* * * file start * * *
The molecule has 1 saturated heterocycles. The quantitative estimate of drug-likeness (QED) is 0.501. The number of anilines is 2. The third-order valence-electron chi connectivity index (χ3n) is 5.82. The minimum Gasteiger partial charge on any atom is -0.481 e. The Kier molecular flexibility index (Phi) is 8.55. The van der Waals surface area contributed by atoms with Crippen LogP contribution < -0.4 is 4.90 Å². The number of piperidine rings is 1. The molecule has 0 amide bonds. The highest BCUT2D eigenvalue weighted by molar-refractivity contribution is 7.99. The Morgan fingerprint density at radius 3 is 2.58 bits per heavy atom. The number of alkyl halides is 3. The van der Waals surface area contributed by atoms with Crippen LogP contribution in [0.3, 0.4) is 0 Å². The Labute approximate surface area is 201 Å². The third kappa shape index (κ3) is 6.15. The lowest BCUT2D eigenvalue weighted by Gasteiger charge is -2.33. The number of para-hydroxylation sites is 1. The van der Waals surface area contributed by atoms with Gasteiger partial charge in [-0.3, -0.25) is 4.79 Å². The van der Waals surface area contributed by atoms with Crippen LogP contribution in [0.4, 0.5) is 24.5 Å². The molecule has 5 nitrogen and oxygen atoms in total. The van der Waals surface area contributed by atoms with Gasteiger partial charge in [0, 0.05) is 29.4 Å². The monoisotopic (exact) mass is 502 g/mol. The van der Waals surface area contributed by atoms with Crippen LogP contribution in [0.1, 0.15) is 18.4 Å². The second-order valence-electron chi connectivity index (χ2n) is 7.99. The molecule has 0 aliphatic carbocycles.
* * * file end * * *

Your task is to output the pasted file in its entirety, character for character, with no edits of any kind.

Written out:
The molecule has 1 saturated heterocycles. The quantitative estimate of drug-likeness (QED) is 0.501. The number of anilines is 2. The third-order valence-electron chi connectivity index (χ3n) is 5.82. The minimum Gasteiger partial charge on any atom is -0.481 e. The Kier molecular flexibility index (Phi) is 8.55. The van der Waals surface area contributed by atoms with Crippen LogP contribution < -0.4 is 4.90 Å². The number of piperidine rings is 1. The molecule has 0 amide bonds. The highest BCUT2D eigenvalue weighted by molar-refractivity contribution is 7.99. The Morgan fingerprint density at radius 3 is 2.58 bits per heavy atom. The number of alkyl halides is 3. The van der Waals surface area contributed by atoms with Crippen LogP contribution in [0.3, 0.4) is 0 Å². The Labute approximate surface area is 201 Å². The third kappa shape index (κ3) is 6.15. The lowest BCUT2D eigenvalue weighted by Gasteiger charge is -2.33. The number of para-hydroxylation sites is 1. The van der Waals surface area contributed by atoms with Gasteiger partial charge in [-0.3, -0.25) is 4.79 Å². The van der Waals surface area contributed by atoms with Crippen LogP contribution in [0.4, 0.5) is 24.5 Å². The molecule has 5 nitrogen and oxygen atoms in total. The van der Waals surface area contributed by atoms with Gasteiger partial charge in [0, 0.05) is 29.4 Å². The monoisotopic (exact) mass is 502 g/mol. The van der Waals surface area contributed by atoms with Crippen LogP contribution in [0.1, 0.15) is 18.4 Å². The second-order valence-electron chi connectivity index (χ2n) is 7.99. The molecule has 0 aliphatic carbocycles.